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Self-care: ‘The practice of taking an active role in protecting one’s own well-being and happiness, in particular during periods of stress.’ – Oxford Languages
We hear the term ‘self-care’ a lot, but what does it actually mean and why is it so important?
We all know that a build up of stress and anxiety resulting in burnout is detrimental to our health and wellbeing. But why do we sometimes put off essential ‘me time’, or lower its priority so it sits at the bottom of our to-do-list?
I often hear five common reasons as to why self-care is shelved or downgraded as a priority:
Our interconnected lifestyles mean that we can access information 24/7, and as such there is an increased demand on our time. Demands from work and family can feel like an ever-increasing tsunami of commitments meaning that we often reprioritise what we see as important.
However, what is important to consider at the same time is ‘sustainability’. The human body is only designed to undergo periods of stress for a short period of time, not sustained over a longer term. As the saying goes, ‘You can’t pour from an empty cup.’
Our wellbeing bank account works exactly the same as our financial one. Maintaining a healthy balance is made up of both credits and debits. Self-care acts as a credit to our health and wellbeing, whereas demands placed on us act as debits.
Self-care can be the simple acts of drinking enough water, preparing healthy meals, exercising or getting enough sleep.
Thinking about where you spend your down-time is an essential part of understanding how you can restore your energy. For example, does your downtime consist of back-to-back Netflix series, or do you scroll aimlessly through social media feeds? If the answer is yes, there is definitely space that can be carved out within your routine for self-care.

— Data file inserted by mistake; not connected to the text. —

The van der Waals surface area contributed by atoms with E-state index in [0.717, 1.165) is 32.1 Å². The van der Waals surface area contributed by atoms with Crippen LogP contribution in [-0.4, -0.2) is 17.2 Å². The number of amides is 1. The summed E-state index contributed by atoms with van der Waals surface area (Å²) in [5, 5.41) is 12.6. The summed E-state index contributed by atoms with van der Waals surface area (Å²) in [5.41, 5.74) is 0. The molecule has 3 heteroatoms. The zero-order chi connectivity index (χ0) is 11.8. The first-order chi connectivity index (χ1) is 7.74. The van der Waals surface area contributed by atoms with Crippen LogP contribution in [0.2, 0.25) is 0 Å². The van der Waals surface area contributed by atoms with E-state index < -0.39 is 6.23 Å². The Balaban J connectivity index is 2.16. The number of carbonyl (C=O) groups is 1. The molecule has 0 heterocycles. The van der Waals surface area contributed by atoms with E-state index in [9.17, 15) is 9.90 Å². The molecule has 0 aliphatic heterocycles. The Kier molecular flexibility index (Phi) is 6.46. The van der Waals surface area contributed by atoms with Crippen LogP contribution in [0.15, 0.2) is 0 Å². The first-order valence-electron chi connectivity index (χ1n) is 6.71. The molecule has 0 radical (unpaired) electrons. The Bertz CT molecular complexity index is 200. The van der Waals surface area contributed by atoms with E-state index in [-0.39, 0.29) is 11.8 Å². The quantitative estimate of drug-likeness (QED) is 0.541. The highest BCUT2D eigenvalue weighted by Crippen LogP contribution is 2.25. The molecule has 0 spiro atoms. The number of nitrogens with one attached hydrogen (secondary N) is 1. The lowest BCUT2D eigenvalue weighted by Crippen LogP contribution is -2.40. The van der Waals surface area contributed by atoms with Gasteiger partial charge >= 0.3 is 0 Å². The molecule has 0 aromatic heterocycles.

Perhaps you feel as if you are being ‘selfish’ in creating space just for you? This is a common barrier and trying to justify time just for you can feel like a difficult balance. Fundamentally, self-care is never selfish, it is the space needed in order for you to recharge to be able to fully give to others.
Rule number one when it comes to self-care; it doesn’t have to be lavish. Self-care actually doesn’t have to cost a penny if you don’t want it to. It can take so many forms, from simply getting enough rest, taking a walk outside in nature or even taking time out for meditation, all of which are free.
Of course, there are ways in which you can invest in self-care. From yoga courses, journaling or taking up a new sport, there are lots of options out there; but spending money isn’t essential and doesn’t equate to increased levels of benefit. Good self-care routines can be simple and what’s important is that you are able to find something that works for you.
Starting something new can be daunting, in fact any type of change can be. Like it or not we are creatures of habit, so adopting new habits can be hard at first. Our inner critic can really go to town when we don’t have the confidence to do something, and usually talks us out of doing something new. Sound familiar?
As a yoga teacher, the most common barrier I hear most is, ‘I’m just not flexible enough to practice Yoga’.
Perhaps this resonates with you too. The reality is that flexibility and strength don’t happen straight away. It all takes time.
Remember when you started a new job or perhaps learnt to drive? Getting to grips with new tasks or software took time for you to learn and feel comfortable doing. So, it’s important to remember that even self-care practices take time to develop too – no one was born a master at doing anything.